One of the most disturbing aspects of the 2016 Post Election Ethics Train Wreck was the ugly spectacle of once esteemed professions deciding en masse to ditch their integrity in order to join the “Get Trump!” mob with the cool kids. Historians, lawyers, judges, psychiatrists, scholars, civil libertarians, journalists, educators…yes, and ethicists—all these groups disgraced themselves and breached the one, overarching mandate for those who supposedly labor for the public good: be trustworthy. Then came The Great Stupid, compounding the damage to society and the culture by showing “experts” to be equally unreliable, burdened as they were by crippling bias, political agendas, and flawed skills and assumptions.
Two recent examples highlighted this trend. First up, the ethicist.
Doriane Lambelet Coleman, a professor at Duke Law School, is co-director of the Center for Sports Law & Policy and a senior fellow at the Kenan Institute for Ethics. She authored a jaw-droppingly lame op-ed for the Washington Post headlined, “Yes, Kamila Valieva should be skating in Beijing.” There isn’t a single valid ethical principle behind her entire, constructed-for-sentimentalists argument.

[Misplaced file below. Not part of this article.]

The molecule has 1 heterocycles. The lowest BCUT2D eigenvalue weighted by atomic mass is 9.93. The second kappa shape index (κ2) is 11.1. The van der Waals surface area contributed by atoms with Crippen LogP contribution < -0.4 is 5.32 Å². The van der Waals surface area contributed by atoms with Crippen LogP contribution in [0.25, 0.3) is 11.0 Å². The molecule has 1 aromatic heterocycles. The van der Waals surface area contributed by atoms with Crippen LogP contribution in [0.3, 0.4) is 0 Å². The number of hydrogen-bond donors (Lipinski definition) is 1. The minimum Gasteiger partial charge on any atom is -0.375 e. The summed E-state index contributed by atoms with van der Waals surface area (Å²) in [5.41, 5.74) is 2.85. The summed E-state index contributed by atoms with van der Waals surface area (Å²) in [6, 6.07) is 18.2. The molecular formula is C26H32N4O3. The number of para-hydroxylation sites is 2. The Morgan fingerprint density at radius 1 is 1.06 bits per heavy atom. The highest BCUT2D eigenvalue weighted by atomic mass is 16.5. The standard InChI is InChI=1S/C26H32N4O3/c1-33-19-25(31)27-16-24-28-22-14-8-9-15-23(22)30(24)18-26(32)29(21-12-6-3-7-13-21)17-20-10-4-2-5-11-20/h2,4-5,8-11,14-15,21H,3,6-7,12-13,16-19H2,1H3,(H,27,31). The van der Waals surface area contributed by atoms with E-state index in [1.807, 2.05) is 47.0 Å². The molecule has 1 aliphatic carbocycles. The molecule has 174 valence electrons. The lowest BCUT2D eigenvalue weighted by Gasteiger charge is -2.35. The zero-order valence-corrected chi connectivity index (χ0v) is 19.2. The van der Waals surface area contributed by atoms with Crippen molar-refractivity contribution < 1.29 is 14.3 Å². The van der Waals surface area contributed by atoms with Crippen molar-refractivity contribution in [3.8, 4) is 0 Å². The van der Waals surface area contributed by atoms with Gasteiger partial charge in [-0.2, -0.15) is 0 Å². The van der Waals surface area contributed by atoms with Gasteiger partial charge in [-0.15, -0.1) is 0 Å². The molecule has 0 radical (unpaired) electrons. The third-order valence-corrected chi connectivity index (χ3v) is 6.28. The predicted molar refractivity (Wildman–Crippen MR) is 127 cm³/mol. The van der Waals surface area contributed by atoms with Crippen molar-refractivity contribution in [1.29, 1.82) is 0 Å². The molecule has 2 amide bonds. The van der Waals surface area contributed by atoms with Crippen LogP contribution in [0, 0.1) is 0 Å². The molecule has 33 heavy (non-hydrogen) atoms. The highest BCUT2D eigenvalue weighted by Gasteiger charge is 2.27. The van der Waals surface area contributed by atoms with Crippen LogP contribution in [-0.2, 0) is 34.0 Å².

Her first sentence would normally make me quit reading any opinion piece: “Russian Kamila Valieva is the best figure skater on the planet, she is gorgeous to watch perform and she should be skating in Beijing.” This is the equivalent of “Barry Bonds is a great player and we should ignore the fact that’s he’s a steroid cheat.” An ethicist is openly elevating the most obvious non-ethical consideration seasoned with personal bias, that the author thinks she is “gorgeous” on the ice, over the clear ethical consideration that the skater broke the rules, and had they been enforced, she wouldn’t be at the Olympics at all.